• That's your problem right there. Games only kill time.

      I disagree. There is no reason that other media, such as books and movies, is somehow more capable of offering more productivity than games. The only real difference is games offer some sort of interaction.

      Games can be used to discuss serious topics and conceptually challenge the player. Consider Deus Ex and it's discussion of the way information and technology is blending in with humanity - literally. It's discussion of government and freedoms (and terrorism).

      The problem is that few games genuine

    • by discord5 (798235)

      My youngest daughter is learning piano, and we view each new challenging piece she has to learn as a 'boss level'

      Mozart is easy, just circle-strafe for victory. ;)

      So my advice is - don't look for more 'grown up' games - challenge yourself with something much more rewarding and useful in the long term.

      As much as I agree with this, everyone needs to unwind every now and then. I can really enjoy gaming, even really stupid games, and I prefer it a lot more than watching most movies or tv-series since it keeps me busy instead of pondering about some problem that needs solving. Having said that, I recently picked up playing the guitar (yes, the instrument, not the plastic guitar hero controller) because I wanted something fulfilling to do with my spare time.

    • by Fred_A (10934)

      However, learning a slightly more challenging real-life task gives you more skills with long-term usefulness; My youngest daughter is learning piano, and we view each new challenging piece she has to learn as a 'boss level' - no matter how impossible it seems initially, we know from previous examples that eventually she'll conquer it and ultimately will be able to play it on demand without thinking.

      Piano isn't that difficult, all you have to do is press the right key at the right time. It's like that console guitar game.

      *ducks*

    • I'll give you that games aren't particularly useful, but they're entertainment they don't have to be useful. But why do you assume they're not rewarding? The challenge and enjoyment I get out of playing and beating an immensely difficult game, like Radiant Silvergun or Nethack, I can't find in any other type of entertainment.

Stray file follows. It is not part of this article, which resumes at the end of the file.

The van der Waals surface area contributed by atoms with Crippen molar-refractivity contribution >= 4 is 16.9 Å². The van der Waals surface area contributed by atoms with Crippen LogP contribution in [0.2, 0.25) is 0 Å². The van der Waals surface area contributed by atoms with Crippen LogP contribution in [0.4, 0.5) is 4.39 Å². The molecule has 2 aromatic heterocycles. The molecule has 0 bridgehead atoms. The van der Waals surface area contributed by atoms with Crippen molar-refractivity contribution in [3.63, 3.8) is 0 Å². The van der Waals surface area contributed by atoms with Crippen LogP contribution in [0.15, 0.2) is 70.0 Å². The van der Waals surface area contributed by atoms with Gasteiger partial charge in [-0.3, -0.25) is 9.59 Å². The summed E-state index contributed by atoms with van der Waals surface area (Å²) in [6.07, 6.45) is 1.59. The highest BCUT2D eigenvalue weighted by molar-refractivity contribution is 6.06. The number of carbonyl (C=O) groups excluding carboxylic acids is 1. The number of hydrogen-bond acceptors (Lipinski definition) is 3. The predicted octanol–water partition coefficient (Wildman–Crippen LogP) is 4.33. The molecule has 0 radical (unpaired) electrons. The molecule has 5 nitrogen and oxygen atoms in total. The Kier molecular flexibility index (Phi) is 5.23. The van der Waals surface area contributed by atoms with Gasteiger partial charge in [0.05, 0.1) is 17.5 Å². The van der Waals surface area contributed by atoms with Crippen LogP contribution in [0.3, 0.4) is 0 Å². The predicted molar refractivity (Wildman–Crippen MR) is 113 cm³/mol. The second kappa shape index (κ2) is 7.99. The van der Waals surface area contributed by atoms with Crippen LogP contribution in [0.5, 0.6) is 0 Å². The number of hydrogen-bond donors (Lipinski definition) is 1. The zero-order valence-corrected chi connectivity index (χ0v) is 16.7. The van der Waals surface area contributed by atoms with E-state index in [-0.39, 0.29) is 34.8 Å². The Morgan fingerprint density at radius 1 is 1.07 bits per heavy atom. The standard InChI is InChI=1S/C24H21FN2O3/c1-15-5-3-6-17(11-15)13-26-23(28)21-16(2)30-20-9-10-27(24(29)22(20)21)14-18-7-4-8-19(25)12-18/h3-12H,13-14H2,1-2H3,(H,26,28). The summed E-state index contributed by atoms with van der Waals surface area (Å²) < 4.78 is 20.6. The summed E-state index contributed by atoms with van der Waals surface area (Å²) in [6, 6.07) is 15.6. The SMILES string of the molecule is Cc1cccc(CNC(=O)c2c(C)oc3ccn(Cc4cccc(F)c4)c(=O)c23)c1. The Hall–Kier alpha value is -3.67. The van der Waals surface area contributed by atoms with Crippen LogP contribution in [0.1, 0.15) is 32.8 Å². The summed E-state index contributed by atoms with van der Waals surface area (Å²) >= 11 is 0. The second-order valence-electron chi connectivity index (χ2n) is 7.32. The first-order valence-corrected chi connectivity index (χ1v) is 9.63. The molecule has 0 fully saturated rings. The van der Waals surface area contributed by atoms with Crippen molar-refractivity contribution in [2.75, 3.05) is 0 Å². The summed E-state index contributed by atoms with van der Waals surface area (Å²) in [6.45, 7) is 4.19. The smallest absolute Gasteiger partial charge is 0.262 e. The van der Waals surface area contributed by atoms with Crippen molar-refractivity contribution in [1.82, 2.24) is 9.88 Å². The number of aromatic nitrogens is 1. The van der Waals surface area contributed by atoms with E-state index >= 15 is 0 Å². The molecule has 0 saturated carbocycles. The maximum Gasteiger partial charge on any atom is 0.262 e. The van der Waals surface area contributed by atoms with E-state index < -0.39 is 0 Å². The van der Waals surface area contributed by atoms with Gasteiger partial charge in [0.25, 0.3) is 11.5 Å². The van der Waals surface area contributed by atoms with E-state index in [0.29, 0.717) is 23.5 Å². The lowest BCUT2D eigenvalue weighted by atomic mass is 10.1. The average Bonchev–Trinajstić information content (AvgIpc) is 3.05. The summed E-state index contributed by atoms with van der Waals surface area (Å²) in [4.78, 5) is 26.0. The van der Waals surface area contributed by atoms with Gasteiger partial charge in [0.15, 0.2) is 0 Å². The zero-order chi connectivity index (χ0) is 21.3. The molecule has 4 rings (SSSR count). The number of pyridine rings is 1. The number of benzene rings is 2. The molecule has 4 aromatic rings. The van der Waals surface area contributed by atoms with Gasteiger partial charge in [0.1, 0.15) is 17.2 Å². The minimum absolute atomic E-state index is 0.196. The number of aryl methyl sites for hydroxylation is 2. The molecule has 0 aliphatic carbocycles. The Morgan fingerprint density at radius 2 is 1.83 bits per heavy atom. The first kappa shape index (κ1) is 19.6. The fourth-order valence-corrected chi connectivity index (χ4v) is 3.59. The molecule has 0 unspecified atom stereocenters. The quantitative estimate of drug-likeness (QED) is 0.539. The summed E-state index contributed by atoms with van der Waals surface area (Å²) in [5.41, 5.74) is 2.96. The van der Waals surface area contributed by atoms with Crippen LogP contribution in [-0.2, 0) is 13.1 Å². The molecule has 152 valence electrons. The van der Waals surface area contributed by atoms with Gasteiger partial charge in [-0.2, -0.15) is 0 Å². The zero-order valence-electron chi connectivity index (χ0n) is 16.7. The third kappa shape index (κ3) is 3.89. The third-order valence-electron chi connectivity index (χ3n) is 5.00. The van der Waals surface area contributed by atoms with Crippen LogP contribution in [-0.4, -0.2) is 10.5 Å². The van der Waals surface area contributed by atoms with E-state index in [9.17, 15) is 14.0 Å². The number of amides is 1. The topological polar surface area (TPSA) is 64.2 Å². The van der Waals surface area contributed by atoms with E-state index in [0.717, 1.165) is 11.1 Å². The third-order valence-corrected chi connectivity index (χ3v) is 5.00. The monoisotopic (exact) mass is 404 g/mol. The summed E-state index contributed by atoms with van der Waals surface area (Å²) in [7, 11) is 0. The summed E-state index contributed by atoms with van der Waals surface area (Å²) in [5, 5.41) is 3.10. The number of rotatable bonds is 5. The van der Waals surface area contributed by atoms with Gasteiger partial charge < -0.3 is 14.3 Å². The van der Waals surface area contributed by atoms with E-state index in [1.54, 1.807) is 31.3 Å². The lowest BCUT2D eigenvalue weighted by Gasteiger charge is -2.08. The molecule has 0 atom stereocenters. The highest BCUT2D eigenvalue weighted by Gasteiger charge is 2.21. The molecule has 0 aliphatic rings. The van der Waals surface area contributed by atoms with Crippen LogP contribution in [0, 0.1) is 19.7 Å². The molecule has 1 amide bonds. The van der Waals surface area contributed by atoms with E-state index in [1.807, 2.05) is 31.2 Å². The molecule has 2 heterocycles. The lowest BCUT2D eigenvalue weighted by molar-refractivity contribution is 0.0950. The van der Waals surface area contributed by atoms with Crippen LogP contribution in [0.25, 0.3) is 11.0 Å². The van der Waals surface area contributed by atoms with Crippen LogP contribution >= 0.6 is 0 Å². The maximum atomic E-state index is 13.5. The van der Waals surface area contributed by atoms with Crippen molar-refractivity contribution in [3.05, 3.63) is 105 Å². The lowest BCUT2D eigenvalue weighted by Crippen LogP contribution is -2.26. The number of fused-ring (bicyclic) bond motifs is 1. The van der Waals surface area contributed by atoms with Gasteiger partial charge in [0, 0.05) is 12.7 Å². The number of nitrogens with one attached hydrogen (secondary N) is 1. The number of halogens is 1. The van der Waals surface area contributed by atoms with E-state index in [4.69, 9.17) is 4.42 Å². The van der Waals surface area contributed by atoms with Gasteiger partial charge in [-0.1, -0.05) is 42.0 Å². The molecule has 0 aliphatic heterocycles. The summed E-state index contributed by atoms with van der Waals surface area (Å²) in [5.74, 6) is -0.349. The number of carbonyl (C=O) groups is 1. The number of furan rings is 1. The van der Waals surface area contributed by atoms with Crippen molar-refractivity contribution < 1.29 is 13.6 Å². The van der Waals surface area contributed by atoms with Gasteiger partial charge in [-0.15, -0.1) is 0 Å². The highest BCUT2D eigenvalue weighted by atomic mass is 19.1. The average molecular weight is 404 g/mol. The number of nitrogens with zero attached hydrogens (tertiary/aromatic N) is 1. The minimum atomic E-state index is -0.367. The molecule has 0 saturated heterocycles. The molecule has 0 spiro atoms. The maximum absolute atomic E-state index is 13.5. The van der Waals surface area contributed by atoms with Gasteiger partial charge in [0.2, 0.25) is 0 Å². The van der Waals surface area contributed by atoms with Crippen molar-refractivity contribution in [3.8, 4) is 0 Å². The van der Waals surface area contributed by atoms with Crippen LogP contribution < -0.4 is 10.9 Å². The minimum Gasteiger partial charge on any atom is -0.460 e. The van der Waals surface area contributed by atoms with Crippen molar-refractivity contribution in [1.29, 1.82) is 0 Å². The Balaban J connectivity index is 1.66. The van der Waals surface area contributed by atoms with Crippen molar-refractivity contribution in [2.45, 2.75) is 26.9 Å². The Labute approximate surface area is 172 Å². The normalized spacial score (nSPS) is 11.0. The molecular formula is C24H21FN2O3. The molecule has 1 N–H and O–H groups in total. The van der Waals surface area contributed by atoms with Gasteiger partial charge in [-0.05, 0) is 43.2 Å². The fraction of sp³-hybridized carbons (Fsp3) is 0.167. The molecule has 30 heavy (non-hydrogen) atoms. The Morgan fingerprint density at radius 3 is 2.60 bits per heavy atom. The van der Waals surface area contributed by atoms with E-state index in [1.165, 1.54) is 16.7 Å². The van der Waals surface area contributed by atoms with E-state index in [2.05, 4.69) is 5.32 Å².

I object to this portrayal of games as not-adult too. Why is it that only children are supposed to have fun? If I want to do something useful, I'll go to work. But I want to enjo

  • The only winning move is not to play. How about a nice game of chess?
  • but..but.. (Score:3, Interesting)

    by thermian (1267986) on Thursday November 06, 2008 @06:35AM (#25658725)

    Sometimes gamers don't *want* their games to become more complex as they mature.

    Take for example the Caesar 3/Zeus/Cleopatra games of Impression Studio's. They decided it was time to go more mature and produced Children of the Nile', which was more complex in many ways, and altered the gameplay to make the game 'more challenging'. However the result was a game which differed so much from the core attraction of the previous titles that it bombed, going onto the bargain shelves really quickly. So then they took a step back and released Caesar 4. A bit too high on the system spec requirements, but nice looking, a decent evolution of their core game, and really good fun. In many respects its similar to games they were producing five years previously, and this was a good thing.

    And what about that other great failure of progression when they decided Worms need to be 3D? Talk about New Coke...

    I've been playing games for the last (counts on wrinkles and old person skin blemishes..) 24 years, so I'm well aware of the evolution of the industry. Some evolutions have been great, better AI, improvements in graphics, more depth in games, stuff like that, but others, like 'customer as potential criminal suspect', not so much.

    New types of game have appeared which I really enjoy, though I have to say, very few groundbreaking games, which is surprising. Instead I've also noticed a tendency for games companies to pound a franchise to death with endless tiny iterations until it gets to the point that the only new thing in some new releases are new skins, a few extra effects and some more items.